Elegy in Norms

A reprieve: the subsiding of a storm. The withered leaves in the cracks
of the city’s cobblestones, the owl slams its head again and again
against the glass doors of the new coffee shop.

A chipped gimcrack inside my palm, a needle searching for a thimble:
because I know the names of every street in this city,
                                     I resist nomenclatures.

A truce, a never-ending interim: the subsiding of a storm.
A locust drags a bullock cart across the tramline.
I see you standing
                                     in the far end of the alley,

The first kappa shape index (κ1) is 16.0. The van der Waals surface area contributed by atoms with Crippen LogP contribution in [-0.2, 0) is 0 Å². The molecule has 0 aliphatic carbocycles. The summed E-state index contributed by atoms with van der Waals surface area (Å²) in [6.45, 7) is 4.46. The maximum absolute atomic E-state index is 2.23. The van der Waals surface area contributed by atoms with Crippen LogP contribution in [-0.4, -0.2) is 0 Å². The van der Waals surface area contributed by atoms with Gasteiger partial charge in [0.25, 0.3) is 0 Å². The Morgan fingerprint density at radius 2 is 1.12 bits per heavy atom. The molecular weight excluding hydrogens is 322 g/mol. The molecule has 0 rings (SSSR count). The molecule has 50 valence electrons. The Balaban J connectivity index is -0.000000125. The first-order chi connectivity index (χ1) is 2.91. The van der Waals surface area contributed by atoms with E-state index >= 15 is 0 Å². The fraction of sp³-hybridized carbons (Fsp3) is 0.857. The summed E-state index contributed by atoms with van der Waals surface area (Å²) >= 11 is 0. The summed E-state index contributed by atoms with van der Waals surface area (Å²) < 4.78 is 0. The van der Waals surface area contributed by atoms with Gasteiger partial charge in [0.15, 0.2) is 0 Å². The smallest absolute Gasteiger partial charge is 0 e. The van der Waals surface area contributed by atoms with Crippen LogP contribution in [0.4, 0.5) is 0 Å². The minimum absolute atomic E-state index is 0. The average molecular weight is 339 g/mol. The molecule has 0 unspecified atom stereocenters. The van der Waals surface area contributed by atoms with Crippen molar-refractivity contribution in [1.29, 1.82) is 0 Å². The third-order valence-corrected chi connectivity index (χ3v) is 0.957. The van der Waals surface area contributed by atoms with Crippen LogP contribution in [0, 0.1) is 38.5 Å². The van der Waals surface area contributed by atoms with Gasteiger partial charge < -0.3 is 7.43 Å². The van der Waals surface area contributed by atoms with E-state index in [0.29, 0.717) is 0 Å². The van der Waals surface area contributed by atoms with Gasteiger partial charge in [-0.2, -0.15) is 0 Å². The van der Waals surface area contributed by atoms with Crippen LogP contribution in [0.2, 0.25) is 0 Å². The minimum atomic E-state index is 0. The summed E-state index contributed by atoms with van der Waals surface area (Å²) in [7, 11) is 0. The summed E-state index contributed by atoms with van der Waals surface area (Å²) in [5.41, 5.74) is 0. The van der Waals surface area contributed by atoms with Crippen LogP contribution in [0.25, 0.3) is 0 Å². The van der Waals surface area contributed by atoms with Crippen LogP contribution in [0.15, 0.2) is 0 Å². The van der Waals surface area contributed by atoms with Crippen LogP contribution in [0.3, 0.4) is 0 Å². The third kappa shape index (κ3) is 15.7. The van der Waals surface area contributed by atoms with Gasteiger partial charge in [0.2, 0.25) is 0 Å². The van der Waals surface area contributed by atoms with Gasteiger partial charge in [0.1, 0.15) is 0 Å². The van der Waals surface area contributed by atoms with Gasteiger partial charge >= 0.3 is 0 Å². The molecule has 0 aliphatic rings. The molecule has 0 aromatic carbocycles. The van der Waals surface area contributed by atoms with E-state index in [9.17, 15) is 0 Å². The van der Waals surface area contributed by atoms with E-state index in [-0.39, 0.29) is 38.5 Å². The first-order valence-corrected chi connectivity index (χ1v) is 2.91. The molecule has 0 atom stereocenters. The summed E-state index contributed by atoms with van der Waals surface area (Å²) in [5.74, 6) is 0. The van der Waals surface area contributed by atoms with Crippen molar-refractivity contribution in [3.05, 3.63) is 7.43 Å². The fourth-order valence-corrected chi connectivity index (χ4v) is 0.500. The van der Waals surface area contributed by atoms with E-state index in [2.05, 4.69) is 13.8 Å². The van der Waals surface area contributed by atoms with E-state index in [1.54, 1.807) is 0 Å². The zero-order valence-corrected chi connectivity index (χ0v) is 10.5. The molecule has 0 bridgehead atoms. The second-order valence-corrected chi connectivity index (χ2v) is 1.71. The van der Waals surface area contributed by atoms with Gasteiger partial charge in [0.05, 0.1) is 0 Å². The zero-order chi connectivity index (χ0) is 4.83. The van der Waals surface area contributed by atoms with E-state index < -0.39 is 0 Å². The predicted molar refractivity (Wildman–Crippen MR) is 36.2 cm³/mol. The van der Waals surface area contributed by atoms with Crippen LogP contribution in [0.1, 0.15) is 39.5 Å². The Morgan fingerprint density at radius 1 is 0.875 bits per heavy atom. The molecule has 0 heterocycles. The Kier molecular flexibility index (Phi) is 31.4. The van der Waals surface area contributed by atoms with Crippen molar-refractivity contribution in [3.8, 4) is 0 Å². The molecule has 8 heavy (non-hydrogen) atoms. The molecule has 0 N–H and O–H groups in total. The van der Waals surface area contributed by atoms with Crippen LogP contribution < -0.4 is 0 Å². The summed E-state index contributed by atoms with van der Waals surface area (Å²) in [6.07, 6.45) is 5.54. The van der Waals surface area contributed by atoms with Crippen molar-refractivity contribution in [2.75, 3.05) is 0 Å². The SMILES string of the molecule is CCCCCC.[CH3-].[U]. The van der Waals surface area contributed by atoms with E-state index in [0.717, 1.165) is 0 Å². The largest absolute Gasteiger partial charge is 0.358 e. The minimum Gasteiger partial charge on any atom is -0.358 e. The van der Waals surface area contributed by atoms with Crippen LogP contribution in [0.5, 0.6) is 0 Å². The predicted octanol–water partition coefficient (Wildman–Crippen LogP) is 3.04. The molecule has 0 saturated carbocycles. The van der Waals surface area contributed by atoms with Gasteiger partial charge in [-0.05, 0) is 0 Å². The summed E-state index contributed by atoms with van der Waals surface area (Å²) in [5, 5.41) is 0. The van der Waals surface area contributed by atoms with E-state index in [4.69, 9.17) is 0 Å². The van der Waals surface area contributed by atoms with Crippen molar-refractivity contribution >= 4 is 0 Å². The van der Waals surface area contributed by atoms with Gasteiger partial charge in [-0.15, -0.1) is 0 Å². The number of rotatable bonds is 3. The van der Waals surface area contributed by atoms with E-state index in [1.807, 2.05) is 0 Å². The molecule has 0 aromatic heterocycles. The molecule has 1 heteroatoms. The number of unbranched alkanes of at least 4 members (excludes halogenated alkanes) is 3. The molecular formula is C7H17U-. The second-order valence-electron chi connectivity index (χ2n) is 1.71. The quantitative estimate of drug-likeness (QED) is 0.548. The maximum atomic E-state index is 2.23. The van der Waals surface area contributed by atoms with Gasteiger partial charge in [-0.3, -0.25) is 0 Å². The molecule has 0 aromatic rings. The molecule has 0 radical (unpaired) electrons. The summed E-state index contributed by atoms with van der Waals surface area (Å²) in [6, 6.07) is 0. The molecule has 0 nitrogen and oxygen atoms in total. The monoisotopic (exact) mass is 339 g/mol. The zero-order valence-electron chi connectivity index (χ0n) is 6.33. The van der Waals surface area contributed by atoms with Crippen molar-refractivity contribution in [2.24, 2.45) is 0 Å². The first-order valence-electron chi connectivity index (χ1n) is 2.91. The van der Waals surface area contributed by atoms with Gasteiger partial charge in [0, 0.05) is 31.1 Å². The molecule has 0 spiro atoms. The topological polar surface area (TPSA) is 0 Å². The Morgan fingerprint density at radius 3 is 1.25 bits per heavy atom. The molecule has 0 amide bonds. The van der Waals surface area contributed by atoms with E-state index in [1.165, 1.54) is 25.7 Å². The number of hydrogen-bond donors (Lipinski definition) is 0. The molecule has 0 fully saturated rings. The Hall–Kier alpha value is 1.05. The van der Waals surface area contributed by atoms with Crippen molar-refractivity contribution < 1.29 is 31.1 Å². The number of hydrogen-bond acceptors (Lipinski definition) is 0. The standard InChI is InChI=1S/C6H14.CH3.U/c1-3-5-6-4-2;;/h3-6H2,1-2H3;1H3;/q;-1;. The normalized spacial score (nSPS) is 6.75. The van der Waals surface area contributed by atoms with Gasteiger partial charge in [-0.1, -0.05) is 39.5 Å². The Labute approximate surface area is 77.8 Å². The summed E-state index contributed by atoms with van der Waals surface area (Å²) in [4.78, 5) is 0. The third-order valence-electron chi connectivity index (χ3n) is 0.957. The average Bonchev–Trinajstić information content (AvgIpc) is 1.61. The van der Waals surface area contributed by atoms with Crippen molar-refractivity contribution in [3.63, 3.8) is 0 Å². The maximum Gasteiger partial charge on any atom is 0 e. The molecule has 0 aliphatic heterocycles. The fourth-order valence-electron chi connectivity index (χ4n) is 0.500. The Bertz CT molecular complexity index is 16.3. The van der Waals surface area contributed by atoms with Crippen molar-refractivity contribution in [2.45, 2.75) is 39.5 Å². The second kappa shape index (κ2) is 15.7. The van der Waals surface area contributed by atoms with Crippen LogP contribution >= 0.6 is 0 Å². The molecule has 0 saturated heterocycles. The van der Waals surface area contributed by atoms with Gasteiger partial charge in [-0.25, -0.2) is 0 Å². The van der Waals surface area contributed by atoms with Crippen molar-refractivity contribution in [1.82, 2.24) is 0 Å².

almost invisible: crouching behind the abandoned alabaster cherubs.
You are carving a constellation out of the bones, stolen from an incomplete

museum. An incomplete museum, an abandoned excavation site,
a notebook with nothing but inkstains:
                                     yet, when translated, this is an illuminating picture.

Where in this symmetry of blue-ink grief to look
for pronouns that would house my loud dissipations?

Copyright © 2019 Nandini Dhar. Used with permission of the author. This poem originally appeared in The Cincinnati Review, Winter 2019.